In the latest weekly export inspection report from USDA, covering the week ending August 22, some totals slipped from a week ago but remained on the high end of trade expectations. Soybean export inspections, in particular, were worth noting according to Farm Futures senior grain market analyst Bryce Knorr.
“China shipped out another 22.5 million bushels, reducing its book of outstanding 2018 crop sales to less than 65 million bushels,” he notes. “It appears total soybean exports should reach or maybe even exceed USDA’s forecast of 1.7 billion bushels for the marketing year ending Aug. 31.”
Last week’s soybean tally reached 35.4 million bushels, which was moderately lower than the prior week’s total of 42.6 million but on the high end of trade estimates that ranged between 25 million and 40 million bushels. The weekly rate needed to match USDA forecasts is at a manageable 32.7 million bushels. Cumulative totals for the 2018/19 marketing year are now at 1.621 billion bushels, which is down 19% from a year ago.
China’s 22.5 million bushels accounted for more than half of all U.S. soybean export inspections last week. Other leading destinations included Mexico (3.9 million), South Korea (2.1 million) and Egypt (2.0 million).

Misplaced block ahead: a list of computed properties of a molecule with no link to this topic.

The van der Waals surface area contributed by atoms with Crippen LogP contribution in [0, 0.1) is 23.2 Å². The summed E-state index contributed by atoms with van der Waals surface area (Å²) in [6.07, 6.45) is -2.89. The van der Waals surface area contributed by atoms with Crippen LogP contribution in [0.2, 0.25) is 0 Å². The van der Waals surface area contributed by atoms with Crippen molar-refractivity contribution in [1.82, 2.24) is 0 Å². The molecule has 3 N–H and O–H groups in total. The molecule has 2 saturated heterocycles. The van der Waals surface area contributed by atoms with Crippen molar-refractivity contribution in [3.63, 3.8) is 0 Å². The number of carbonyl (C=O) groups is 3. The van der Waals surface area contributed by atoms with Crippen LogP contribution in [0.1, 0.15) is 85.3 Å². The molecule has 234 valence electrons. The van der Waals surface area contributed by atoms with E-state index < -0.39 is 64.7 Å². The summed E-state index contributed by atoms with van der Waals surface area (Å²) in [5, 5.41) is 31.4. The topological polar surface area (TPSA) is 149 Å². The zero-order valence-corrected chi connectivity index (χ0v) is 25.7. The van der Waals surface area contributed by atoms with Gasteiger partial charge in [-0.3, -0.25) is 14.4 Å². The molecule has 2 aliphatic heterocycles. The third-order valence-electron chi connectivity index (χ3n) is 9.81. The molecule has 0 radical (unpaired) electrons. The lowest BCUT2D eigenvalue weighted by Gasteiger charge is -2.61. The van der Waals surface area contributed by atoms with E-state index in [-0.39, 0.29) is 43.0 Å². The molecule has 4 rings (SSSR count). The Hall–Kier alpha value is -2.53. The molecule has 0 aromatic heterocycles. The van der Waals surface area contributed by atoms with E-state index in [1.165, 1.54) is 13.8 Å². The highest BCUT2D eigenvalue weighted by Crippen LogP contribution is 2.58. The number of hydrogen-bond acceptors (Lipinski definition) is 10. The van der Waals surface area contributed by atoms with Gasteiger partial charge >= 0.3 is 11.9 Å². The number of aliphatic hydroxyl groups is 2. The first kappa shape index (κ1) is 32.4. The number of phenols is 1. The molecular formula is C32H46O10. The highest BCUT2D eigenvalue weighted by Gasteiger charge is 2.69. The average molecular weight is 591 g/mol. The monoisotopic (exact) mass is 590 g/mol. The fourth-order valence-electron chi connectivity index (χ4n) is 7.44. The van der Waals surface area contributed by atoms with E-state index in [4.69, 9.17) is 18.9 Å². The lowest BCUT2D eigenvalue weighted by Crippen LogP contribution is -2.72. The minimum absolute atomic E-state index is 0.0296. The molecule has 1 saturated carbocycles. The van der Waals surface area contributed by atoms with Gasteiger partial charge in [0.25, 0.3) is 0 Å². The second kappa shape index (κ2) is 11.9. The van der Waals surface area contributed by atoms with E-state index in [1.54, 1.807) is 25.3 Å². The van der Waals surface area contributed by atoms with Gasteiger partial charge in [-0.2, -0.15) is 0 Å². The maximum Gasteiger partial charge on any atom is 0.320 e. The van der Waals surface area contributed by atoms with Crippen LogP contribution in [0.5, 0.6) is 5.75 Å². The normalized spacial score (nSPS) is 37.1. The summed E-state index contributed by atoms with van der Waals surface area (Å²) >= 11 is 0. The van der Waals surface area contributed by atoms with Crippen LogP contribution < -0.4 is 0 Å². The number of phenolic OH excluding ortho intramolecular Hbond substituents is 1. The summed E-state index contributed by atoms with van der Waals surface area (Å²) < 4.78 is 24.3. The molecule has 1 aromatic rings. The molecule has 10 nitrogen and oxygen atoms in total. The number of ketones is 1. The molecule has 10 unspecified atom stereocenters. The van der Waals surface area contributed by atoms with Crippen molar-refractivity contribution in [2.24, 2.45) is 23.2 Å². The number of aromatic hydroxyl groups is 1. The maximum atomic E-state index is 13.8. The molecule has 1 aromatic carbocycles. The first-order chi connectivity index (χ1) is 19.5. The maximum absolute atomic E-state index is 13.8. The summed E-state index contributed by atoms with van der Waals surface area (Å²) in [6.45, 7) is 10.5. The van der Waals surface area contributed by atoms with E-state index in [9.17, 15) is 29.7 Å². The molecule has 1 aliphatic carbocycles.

Corn export inspections rose moderately last week after reaching 25.2 million bushels. That tally was also on the high end of trade estimates, ranging between 19 million and 31 million, although the total is not keeping pace with the weekly rate needed to match USDA forecasts, now at 40.4 million bushels. Cumulative totals for the 2018/19 marketing year are now at 1.887 billion bushels, which is down 12% from a year ago.
“Corn inspections showed the importance of trade agreements, with Mexico and Japan remaining the top buyers,” Knorr says. “While year-to-date inspections don’t look impressive, USDA’s forecast for the marketing year may still be in sight because official Census data is running stronger.”
Mexico (8.5 million) and Japan (6.5 million) were the top two destinations for U.S. corn export inspections last week, accounting for more than half of the total. Other top destinations included Central American countries Costa Rica (3.5 million) and El Salvador (3.3 million).
Wheat export inspections, at 18.1 million bushels, slipped lower than the prior week’s tally of 20.8 million bushels but stayed on the high end of trade guesses that ranged between 14 million and 22 million bushels. The weekly rate needed to match USDA forecasts is now 18.7 million bushels, with cumulative totals for the 2019/20 marketing year staying 27% higher than a year ago after reaching 201 million bushels.
“Wheat inspections were a little below USDA’s forecast weekly rate, but the year-to-date total is off to a good start,” Knorr says.
Mexico was the No. 1 destination for U.S. wheat export inspections last week, with 3.1 million bushels. Other top destinations included Japan (2.8 million), Indonesia (2.2 million) and Guatemala (1.8 million).